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Pediatric Endocrinology Reviews (PER) is the most respected international peer reviewed journal in Pediatric Diabetes, Nutrition Metabolism and Genetics. Hypothyriodism, Hyperthyriodism, Glycemic Management for Children with Diabetes Glucose Monitoring Adrenal Insufficiency Turner Syndrome Late Adolescence Klinefelter Syndrome Children with Short Stature and Growth Failure: Heightism Type 1 Diabetes in Children Growth Hormone Treatment for GHD Insulin-like Growth Factor-I Growth Hormone Deficiency SGA Children with Short Stature Receiving GH Treatment Hypothalamic Obesity Adolescent Gynecomastia Hematospermia in Adolescents Gain-of-Function CDKN1C Mutations Craniopharyngioma Succinate-Dehydrogenase Deficient Paragangliomas/Pheochromocytomas Adrenal Steroidogenesis: Impact on Gonadal Function Focal Congenital Hyperinsulinism (CHI)  Longevity Hormone Klotho Pediatric Congenital Hypothyroid Lysosomal Storage Diseases Juvenile NCL (CLN3 Disease) GM1 and GM2 Gangliosidoses Types A and B Niemann-Pick Disease CLN2 Disease (Classic Late Infantile Neuronal Ceroid Lipofuscinosis) Krabbe Disease Fucosidosis Nuclear Factor Kappa B (NF-κB) in Growth Plate Chondrogenesis Persistent Müllerian Duct Syndrome LHX4 Gene Alterations Stunted Growth 45,X/46,XY Gonadal Dysgenesis Thyroid Hemiagenesis Nutrimetabolomics and Adipocitokines Chromosomal Microarray Analysis (CMA) Chromosomal microarray, Copy Number Variant (CNV), Prenatal, Amniocentesis, Comparative genomic hybridization, SNP array, Diagnosis, Clinical Abreviations: aCGH – array-based comparative genomic hybridization, ASD – autism spectrum disorder, BAC – bacterial artificial chromosome, CHD – congenital heart disease, CMA – chromosomal microarray analysis, CNV – copy number variant, CVS – chorionic villus sampling, DD – developmental delay, DNA – deoxyribonucleic acid, FISH – fluorescent in situ hybridization, GABA - gammaaminobutyric acid, ID – intellectual disability, LOH – loss of heterozygosity, NGS – next generation sequencing, NIPT – noninvasive prenatal testing, NOS – not otherwise specified, PGD - preimplantation genetic diagnosis, SNP – single nucleotide polymorphism, VUS – variant of unclear clinical significance Central precocious puberty, Traumatic brain injury, Pathophysiology Nephrolithiasis, Nephrocalcinosis, Hypercalciuria, Hyperoxaluria, Hypouricemia, Cystinuria, Genetics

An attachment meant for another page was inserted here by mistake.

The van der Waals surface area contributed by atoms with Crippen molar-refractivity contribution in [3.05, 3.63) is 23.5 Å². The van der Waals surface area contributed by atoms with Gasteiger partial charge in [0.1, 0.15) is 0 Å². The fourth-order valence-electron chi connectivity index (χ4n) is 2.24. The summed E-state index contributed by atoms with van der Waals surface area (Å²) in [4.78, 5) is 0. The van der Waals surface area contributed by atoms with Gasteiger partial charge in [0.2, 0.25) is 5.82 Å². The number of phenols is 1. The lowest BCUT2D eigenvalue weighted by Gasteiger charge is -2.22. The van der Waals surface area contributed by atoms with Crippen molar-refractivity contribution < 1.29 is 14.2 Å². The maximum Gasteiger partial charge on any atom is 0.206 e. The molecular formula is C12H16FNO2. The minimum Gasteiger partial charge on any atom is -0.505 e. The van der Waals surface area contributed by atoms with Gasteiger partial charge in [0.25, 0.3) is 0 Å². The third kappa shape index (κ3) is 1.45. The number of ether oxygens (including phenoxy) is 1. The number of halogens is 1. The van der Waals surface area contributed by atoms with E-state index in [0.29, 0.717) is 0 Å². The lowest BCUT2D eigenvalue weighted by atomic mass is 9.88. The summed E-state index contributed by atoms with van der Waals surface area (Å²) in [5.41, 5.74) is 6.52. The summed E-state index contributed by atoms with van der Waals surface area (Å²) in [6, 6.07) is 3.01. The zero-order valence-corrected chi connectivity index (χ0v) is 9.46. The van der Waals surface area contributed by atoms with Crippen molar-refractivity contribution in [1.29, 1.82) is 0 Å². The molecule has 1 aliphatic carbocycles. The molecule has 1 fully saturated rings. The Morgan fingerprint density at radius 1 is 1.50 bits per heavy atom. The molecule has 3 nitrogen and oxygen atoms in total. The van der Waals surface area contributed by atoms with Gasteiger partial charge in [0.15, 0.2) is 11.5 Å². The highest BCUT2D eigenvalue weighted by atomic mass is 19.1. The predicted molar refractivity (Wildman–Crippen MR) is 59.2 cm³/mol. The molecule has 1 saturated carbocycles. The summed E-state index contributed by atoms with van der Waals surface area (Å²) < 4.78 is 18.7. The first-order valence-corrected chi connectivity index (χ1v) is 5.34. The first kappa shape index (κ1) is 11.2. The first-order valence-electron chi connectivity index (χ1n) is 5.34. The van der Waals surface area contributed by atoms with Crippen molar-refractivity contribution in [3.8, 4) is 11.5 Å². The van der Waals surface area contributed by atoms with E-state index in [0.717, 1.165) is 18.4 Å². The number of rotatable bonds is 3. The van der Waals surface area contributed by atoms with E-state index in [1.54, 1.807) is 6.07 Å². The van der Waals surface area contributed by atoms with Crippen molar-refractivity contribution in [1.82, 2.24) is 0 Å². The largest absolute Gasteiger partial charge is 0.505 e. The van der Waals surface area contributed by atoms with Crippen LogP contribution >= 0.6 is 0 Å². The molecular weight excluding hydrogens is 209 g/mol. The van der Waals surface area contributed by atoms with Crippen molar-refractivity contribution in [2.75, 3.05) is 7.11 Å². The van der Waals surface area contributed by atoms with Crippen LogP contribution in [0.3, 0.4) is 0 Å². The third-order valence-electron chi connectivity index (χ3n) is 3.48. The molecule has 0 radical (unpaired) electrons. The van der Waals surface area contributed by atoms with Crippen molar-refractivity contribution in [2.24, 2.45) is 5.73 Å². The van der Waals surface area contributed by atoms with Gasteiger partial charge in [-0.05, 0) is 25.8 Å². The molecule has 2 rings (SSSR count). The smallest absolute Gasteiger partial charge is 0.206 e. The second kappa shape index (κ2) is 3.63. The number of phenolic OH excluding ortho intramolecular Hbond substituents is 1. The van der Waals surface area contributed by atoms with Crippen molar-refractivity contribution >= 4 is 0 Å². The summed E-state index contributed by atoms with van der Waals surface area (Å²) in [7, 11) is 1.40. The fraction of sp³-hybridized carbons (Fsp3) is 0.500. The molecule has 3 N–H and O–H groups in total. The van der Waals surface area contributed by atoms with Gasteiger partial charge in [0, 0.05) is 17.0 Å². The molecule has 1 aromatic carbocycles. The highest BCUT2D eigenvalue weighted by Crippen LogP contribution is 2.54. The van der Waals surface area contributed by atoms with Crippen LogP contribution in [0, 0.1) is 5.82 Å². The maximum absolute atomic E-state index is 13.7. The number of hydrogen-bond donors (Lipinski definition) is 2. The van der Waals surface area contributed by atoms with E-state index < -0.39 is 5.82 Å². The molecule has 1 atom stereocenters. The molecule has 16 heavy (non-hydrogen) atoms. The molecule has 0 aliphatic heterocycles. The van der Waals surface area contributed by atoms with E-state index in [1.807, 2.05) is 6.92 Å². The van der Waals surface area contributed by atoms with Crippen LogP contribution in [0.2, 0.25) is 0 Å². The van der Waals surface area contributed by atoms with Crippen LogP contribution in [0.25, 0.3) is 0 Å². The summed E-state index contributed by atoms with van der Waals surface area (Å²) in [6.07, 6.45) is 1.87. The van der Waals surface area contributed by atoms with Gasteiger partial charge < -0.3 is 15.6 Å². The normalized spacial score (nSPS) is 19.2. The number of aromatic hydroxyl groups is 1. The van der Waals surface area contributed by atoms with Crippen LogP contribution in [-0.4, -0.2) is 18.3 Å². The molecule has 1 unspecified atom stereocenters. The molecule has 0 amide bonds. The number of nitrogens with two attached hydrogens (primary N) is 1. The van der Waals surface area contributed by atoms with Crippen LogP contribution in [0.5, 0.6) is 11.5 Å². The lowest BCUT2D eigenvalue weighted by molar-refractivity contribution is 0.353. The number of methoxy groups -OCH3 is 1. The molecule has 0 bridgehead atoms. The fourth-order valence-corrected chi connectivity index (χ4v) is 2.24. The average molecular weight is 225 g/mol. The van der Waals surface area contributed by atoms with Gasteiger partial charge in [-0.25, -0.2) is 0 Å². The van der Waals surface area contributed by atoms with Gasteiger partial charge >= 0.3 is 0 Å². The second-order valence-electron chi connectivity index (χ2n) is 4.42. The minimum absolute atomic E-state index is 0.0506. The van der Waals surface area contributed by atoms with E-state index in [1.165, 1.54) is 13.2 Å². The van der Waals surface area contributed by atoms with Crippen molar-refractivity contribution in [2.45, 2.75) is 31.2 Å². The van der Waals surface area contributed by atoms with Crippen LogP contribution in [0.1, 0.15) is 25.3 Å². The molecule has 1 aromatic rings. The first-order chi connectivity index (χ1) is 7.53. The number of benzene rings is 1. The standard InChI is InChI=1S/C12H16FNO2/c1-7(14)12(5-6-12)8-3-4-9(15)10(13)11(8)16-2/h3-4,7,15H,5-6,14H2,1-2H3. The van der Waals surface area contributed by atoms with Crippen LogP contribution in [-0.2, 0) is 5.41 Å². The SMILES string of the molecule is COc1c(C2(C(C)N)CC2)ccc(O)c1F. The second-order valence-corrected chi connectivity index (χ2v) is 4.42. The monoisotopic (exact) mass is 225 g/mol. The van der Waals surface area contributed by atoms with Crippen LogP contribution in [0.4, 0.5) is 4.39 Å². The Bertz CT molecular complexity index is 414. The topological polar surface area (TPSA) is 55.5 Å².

Vol. 8.3

March 2011

 

The Contribution of Elaine Ron PhD to Radiation Epidemiology

Ernesto Lubin, MD